SHIELDS: David Dreier, what about John McCain?

DREIER: John McCain...

SHIELDS: Is he important to George Bush?

DREIER: He is. And John McCain is going to enthusiastically endorse George W. Bush. He's a great man...

SHIELDS: When?

DREIER: I don't know exactly when...

SHIELDS: OK.

DREIER: ... it's going to take place, but he's a very, very good man, and the message of reform, individual initiative and responsibility, reducing the tax burden on working families, that is exactly -- rebuilding defense capability, that's what George Bush is pushing. Republicans in Congress and John McCain are strongly for that.

SHIELDS: Kate, you are a New Yorker. And let's just be very frank about this. Rudy Giuliani has been hemorrhaging. He's been dropping like a rock in the polls in New York. He turned in a moment of crisis not to George Bush to come in to rescue him, to stop that hemorrhaging, he turned to John McCain,

O'BEIRNE: Well, that makes sense. Hillary's a New Yorker now, too, you know, Mark. We have that in common now.

SHIELDS: Yes. But, I mean -- but it's interesting. He wanted McCain badly.

O'BEIRNE: Well, of course not. Of course not. In New York -- Republicans have a real problem in New York. I mean, he's got an uphill fight. Democrats have a huge advantage in New York, and he looks at John McCain and the kind of appeal he has in Democrats and independents, and who doesn't want some of that sort of magic? He had a good day of press hanging out with John McCain, which he's been looking for.

SHIELDS: (OFF-MIKE)

CARLSON: One day.

O'BEIRNE: The difference this year on the Republican side with the Democrats in 1980 is Teddy Kennedy had a constituency, an important constituency within the Democratic Party. John McCain doesn't have that in the Republican Party. But he does have an appeal to reformers. And if he would pledge to beat Al Gore like a drum, it would be very helpful to George Bush.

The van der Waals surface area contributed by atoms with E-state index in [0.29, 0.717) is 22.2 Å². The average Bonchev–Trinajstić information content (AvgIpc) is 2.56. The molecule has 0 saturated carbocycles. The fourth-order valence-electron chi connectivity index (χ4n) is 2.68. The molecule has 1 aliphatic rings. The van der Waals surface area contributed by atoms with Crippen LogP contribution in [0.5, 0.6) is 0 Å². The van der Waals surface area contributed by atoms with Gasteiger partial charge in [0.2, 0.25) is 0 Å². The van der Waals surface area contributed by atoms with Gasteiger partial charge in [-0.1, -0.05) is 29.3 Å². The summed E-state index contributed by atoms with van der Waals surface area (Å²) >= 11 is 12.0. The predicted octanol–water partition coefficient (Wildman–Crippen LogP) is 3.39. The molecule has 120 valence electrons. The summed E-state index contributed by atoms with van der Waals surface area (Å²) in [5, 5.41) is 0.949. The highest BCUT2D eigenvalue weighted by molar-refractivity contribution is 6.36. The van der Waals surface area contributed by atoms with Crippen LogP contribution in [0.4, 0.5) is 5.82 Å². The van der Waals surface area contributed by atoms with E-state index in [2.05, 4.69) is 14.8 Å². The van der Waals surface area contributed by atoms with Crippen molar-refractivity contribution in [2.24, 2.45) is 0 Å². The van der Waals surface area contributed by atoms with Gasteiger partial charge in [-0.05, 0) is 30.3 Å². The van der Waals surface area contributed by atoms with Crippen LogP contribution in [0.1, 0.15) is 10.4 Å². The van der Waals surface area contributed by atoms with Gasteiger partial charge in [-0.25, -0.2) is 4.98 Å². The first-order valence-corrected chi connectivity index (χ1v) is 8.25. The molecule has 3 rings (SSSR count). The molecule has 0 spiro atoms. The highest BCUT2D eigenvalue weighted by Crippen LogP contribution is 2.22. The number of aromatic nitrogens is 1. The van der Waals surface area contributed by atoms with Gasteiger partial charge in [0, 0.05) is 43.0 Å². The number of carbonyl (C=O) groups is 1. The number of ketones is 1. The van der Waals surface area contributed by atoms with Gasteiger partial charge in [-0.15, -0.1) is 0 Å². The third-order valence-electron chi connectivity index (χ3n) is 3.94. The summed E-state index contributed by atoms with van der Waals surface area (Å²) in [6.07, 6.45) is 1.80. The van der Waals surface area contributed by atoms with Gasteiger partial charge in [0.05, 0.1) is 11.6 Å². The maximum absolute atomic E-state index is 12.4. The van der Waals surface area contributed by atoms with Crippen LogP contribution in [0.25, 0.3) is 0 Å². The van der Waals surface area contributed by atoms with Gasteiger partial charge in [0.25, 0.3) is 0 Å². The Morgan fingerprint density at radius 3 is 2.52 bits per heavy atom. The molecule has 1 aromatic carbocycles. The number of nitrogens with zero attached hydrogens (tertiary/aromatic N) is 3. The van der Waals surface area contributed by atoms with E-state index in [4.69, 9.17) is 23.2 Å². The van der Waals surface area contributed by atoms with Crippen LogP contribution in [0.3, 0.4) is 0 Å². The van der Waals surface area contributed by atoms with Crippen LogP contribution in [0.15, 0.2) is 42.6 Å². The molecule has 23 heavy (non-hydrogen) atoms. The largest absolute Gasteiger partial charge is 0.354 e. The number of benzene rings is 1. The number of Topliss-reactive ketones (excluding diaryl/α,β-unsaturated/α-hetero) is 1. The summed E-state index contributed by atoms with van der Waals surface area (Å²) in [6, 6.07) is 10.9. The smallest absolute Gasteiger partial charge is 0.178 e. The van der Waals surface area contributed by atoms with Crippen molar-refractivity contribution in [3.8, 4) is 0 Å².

SHIELDS: Bob Novak, just one question as I turn. And that is, the differences, of course, where -- one place I disagree with Margaret is Rudy Giuliani has pledged publicly to back, when he's elected to the Senate, the McCain-Feingold campaign finance reform. So he's backing somebody who agrees with him.

NOVAK: I want to talk about the -- not the New York Senate race now but the presidential race... SHIELDS: OK.

NOVAK: ... And when Margaret says that the vanquished -- that the victor should turn to -- should embrace the vanquished foe, Bush is obviously willing to do that. It's just the opposite. Is the vanquished foe willing to embrace the victor? And I think...

DREIER: He is.

NOVAK: No, hasn't yet, David.

DREIER: He will.

NOVAK: All right, you can say that as the Republican line, but the truth of the matter is even his own supporters are disconsolate. Every time he goes on the air, he lays -- he says -- he hasn't made the commitments yet. And he puts Bush in a terrible position. He has a choice of either abandoning his previous position on campaign reform or saying, no, I'm not going to abandon it. And then McCain says, well, I can't embrace you enthusiastically. It's a terrible dilemma.

And I had one of his close advisers, McCain's, said that he doesn't believe that in his heart McCain wants Bush to win -- not because he's going to run in 2004, but because he's still very bitter about the primary.

DREIER: I don't believe that.

CARLSON: Bob, let me remind you that Bush said, I won, he didn't. He should come to me.

SHIELDS: True.

NOVAK: That was yesterday. That was yesterday.

SHIELDS: But one does expect -- and David's been around politics long enough to know this -- you expect to be humble in victory and proud in defeat...